Plumbago or leadwort is a genus comprised of 10 species, five of which are native to South Africa. It is a part of the Plumbago or Plumbaginnaceae family, and is related to other common ornamental plants like statice and thrift. Plumbagos are shrubby plants, some of which can also be grown as climbers, given appropriate support. The flowers are normally blue, but may also be white or pink. Each blossom is comprised of a tube that is flared at the top and divided into five segments. The flowers appear in clusters at the ends of the stems. The genus has an interesting history as both an ornamental and a medicinal plant.
Though South African plumbago species were not discovered until the 18th century, plumbago was mentioned by the Roman naturalist, Pliny the Elder, in the first century BC. According to authors A.T. Johnson and H.A. Smith, in their 1931 book, "Plant Names Simplified, Their Pronunciation, Derivation and Meaning," the Latin name comes from the word "plumbum", meaning "lead." Pliny wrote that the plant might be used to treat cases of lead poisoning. The common name, "leadwort" is derived from the Latin name.
An Indian plumbago species, Plumbago zeylanica, has been used for hundreds of years in traditional ayurvedic medicine, according to online resource Spices and Medicinal Herbs.. Preparations of the root bark and leaves were considered to be anti-microbial and anti-oxidant. They were used to treat a number of conditions including cancer and inflammation.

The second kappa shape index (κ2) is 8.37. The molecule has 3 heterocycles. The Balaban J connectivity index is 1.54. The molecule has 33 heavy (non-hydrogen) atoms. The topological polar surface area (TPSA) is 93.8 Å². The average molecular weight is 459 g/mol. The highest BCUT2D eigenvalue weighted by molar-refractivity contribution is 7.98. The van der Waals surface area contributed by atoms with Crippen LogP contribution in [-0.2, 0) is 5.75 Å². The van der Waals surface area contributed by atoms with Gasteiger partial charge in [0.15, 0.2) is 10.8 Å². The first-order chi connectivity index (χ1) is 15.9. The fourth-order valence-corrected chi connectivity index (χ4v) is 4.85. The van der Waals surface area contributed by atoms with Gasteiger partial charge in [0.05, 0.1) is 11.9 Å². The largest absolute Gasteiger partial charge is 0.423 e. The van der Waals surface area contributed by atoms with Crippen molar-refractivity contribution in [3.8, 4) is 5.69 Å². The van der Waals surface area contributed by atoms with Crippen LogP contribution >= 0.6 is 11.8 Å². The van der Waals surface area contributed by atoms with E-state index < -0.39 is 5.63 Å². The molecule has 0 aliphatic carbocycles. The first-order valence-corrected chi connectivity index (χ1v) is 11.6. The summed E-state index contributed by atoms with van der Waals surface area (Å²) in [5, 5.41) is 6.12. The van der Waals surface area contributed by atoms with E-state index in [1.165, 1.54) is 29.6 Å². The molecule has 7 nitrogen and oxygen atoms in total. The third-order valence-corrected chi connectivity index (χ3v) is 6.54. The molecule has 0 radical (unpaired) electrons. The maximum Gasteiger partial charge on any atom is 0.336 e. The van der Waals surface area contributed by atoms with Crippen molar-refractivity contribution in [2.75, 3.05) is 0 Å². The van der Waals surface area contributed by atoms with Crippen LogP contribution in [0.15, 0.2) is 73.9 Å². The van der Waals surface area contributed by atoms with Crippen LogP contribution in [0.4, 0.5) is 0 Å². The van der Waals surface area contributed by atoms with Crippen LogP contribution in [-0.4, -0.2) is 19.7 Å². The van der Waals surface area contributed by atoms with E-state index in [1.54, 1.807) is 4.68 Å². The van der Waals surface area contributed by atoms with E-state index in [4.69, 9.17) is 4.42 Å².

History: Western Europe
South Africa's Cape of Good Hope became a Dutch colony in 1652. Because the Dutch East India Company traded with many other Dutch colonies, Plumbago auriculata was already growing as an ornamental plant in the East Indies when it was discovered by French botanist, Jean-Baptiste Lamarke in 1786. Lamarke named the blue-flowered plant "Plumbago auriculata," probably a reference to the ear-shaped leaf bases, according to the South African National Biodiversity Institute .
Traditional South African Uses
In its native South Africa, plumbago preparations were used externally to treat warts, broken bones and wounds. Snuff made from the plant was also used to treat headaches. Some South Africans may also have ascribed less tangible qualities to the plant, inserting branches into the thatch of huts to ward off lightening strikes.
European Medicinal Uses
In the 19th century, Europeans made plumbago preparations and used them as toothache remedies and skin astringents.According to Mrs. M. Grieve in "A Modern Herbal." The toothache association was so strong that the French referred to the plant as "dentelaire.."